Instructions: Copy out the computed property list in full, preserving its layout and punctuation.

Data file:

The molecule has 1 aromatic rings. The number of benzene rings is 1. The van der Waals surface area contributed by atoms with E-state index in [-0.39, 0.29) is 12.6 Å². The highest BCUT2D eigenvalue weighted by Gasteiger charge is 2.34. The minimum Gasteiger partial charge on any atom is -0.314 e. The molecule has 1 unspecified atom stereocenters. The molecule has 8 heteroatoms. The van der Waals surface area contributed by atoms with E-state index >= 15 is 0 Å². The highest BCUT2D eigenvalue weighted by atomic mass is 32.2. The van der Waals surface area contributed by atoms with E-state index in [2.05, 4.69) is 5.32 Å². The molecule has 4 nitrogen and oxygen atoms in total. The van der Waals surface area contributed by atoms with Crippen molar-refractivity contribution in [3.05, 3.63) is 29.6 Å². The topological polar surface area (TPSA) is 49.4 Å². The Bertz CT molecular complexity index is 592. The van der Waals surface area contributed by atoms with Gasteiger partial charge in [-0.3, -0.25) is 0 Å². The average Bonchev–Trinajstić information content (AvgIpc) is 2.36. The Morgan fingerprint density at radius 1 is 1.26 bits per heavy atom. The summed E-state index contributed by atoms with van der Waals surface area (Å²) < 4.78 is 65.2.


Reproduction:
The molecule has 1 aromatic rings. The number of benzene rings is 1. The van der Waals surface area contributed by atoms with E-state index in [-0.39, 0.29) is 12.6 Å². The highest BCUT2D eigenvalue weighted by Gasteiger charge is 2.34. The minimum Gasteiger partial charge on any atom is -0.314 e. The molecule has 1 unspecified atom stereocenters. The molecule has 8 heteroatoms. The van der Waals surface area contributed by atoms with E-state index >= 15 is 0 Å². The highest BCUT2D eigenvalue weighted by atomic mass is 32.2. The van der Waals surface area contributed by atoms with E-state index in [2.05, 4.69) is 5.32 Å². The molecule has 4 nitrogen and oxygen atoms in total. The van der Waals surface area contributed by atoms with Crippen molar-refractivity contribution in [3.05, 3.63) is 29.6 Å². The topological polar surface area (TPSA) is 49.4 Å². The Bertz CT molecular complexity index is 592. The van der Waals surface area contributed by atoms with Gasteiger partial charge in [-0.3, -0.25) is 0 Å². The average Bonchev–Trinajstić information content (AvgIpc) is 2.36. The Morgan fingerprint density at radius 1 is 1.26 bits per heavy atom. The summed E-state index contributed by atoms with van der Waals surface area (Å²) < 4.78 is 65.2.